Once upon a time in the Old West, Slash and Pecos were two of the wiliest robbers this side of the Rio Grande. Now they're a couple of old timers charged with wrangling an unholy trio of killers escaped from prison. Because not every Western hero wears a white hat or a tin star. Most of them are just fighting to survive.
Not many men get a second chance at life. But thanks to a chief U.S. Marshal who needs their help, the bank-robbing duo of Jimmy "Slash" Braddock and Melvin "Pecos Kid" Baker are on the right side of the law. As unofficial marshals, they've agreed to pick up three prisoners from a Milestown jail and escort them to Denver. Sounds easy enough--until they learn the prisoners are an unholy trio of sadistic cutthroat killers known as Talon, "Hellraisin'" Frank, and the Sioux called Black Pot. And they've managed to escape before Slash and Pecos even show up...
The three convicts have turned Milestown into their own savage slayground. Drinking, killing, ravaging--and worse--they're painting the town red with blood and burning it to the ground. Slash and Pecos manage to stop them in a nick of time. But getting these three to Denver is another story--because the trio's leader has offered a thousand-dollar bounty to anyone who can kill Slash and Pecos. This is going to be one wicked ride that Slash and Pecos will never forget--if they live to tell about it...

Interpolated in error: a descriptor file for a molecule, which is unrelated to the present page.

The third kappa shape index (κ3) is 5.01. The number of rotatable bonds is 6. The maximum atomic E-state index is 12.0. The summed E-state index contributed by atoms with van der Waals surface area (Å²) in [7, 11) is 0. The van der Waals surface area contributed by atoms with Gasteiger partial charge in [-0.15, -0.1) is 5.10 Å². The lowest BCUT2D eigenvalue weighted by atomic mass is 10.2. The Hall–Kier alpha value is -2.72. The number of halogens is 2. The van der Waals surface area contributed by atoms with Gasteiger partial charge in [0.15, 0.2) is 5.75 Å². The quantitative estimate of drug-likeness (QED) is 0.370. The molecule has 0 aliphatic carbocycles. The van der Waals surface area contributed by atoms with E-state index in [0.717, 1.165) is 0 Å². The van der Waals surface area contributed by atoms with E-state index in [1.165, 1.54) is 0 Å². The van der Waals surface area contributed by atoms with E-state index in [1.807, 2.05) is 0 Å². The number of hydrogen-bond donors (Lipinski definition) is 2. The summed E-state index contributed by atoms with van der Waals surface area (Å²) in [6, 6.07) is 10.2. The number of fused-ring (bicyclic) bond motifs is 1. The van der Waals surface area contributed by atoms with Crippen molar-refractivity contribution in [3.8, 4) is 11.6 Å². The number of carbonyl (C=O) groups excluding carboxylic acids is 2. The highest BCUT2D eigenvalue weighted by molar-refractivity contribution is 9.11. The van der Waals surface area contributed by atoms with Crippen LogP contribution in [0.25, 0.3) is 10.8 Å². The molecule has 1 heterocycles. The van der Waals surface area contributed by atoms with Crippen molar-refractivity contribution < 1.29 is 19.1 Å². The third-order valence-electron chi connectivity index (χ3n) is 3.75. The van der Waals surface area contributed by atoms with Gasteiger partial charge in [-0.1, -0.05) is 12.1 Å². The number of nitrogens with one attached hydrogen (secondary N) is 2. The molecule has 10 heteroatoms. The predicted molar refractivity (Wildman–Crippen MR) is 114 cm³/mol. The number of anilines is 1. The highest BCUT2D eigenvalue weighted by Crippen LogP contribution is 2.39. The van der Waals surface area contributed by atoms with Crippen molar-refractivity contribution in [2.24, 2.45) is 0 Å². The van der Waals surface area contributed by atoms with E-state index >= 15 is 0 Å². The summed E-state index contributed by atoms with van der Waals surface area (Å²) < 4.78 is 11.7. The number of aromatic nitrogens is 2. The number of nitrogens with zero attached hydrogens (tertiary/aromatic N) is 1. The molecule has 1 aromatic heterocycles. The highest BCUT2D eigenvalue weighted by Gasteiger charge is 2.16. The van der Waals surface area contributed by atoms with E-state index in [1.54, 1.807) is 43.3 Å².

About the Author
William W. Johnstone is the USA Today and New York Times bestselling author of over 300 books, including Preacher, The Last Mountain Man, Luke Jensen Bounty Hunter, Flintlock, Savage Texas, Matt Jensen, The Last Mountain Man; The Family Jensen, Sidewinders, and Shawn O'Brien Town Tamer . His thrillers include Phoenix Rising, Home Invasion, The Blood of Patriots, The Bleeding Edge, and Suicide Mission. Visit his website at www.williamjohnstone.net or by email at firstname.lastname@example.org.
Being the all-around assistant, typist, researcher, and fact checker to one of the most popular western authors of all time, J.A. Johnstone learned from the master, Uncle William W. Johnstone.
He began tutoring J.A. at an early age. After-school hours were often spent retyping manuscripts or researching his massive American Western history library as well as the more modern wars and conflicts. J.A. worked hard—and learned.
"Every day with Bill was an adventure story in itself. Bill taught me all he could about the art of storytelling. ‘Keep the historical facts accurate,' he would say. ‘Remember the readers, and as your grandfather once told me, I am telling you now: be the best J.A. Johnstone you can be.'"